The Capitals team captured by HBO’s cameras is suddenly very different from the squad fans watch at Verizon Center these days: Bruce Boudreau, the team’s lovable, foul-mouthed head coach and runaway star of the four-episode miniseries, was fired less than two weeks ago, with the team mired in a month-long slump. As a result, Caps fans may watch the package feeling the type of nostalgia one usually reserves for flipping through Facebook photos of an old flame.
But the candid moments captured by the “24/7” cameras remain incredibly revealing, and rewarding, to even the most seasoned sports fan. It’s the life of a professional hockey player, on and off the ice, captured in high-definition, profanity-laced glory. In one cathartic sequence, Boudreau laces into his charges after a lethargic period of hockey with an 80-second tirade that contains no fewer than 15 instances of one particular four-letter expletive. In professional sports, it doesn’t get much more authentic, or revealing, than that.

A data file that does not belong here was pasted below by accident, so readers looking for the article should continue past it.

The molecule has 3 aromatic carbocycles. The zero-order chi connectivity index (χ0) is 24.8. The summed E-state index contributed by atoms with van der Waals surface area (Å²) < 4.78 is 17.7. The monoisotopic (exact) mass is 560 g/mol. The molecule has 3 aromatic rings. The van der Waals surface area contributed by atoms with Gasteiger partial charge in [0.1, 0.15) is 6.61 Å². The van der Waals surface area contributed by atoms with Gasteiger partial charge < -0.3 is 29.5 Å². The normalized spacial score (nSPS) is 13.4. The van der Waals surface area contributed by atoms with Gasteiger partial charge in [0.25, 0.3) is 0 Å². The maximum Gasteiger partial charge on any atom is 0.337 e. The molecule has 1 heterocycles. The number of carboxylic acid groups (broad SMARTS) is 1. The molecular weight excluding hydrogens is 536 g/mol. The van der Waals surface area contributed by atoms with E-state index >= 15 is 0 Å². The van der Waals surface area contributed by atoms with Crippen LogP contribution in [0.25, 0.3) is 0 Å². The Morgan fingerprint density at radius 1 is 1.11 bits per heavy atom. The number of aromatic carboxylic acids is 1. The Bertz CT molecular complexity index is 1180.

HBO’s cameras began rolling in December 2010, with Washington mired in a season-long eight-game winless streak, while the Penguins were riding the crest of a 12-game winning streak. By the series’ climax, captured in one of HBO’s typical goose-bump-inducing montages of the teams taking the ice at Heinz Field in Pittsburgh, Washington would emerge victorious, 3-1, over its rival.
No bonus features or deleted scenes are on the DVD, and because of copyright restrictions, some of the music from the original broadcast has been dubbed-over with generic stadium rock. Regardless, until that blessed day comes when there’s a Washington Capitals Stanley Cup DVD, “24/7” is one for the archives that no Caps fan should be without.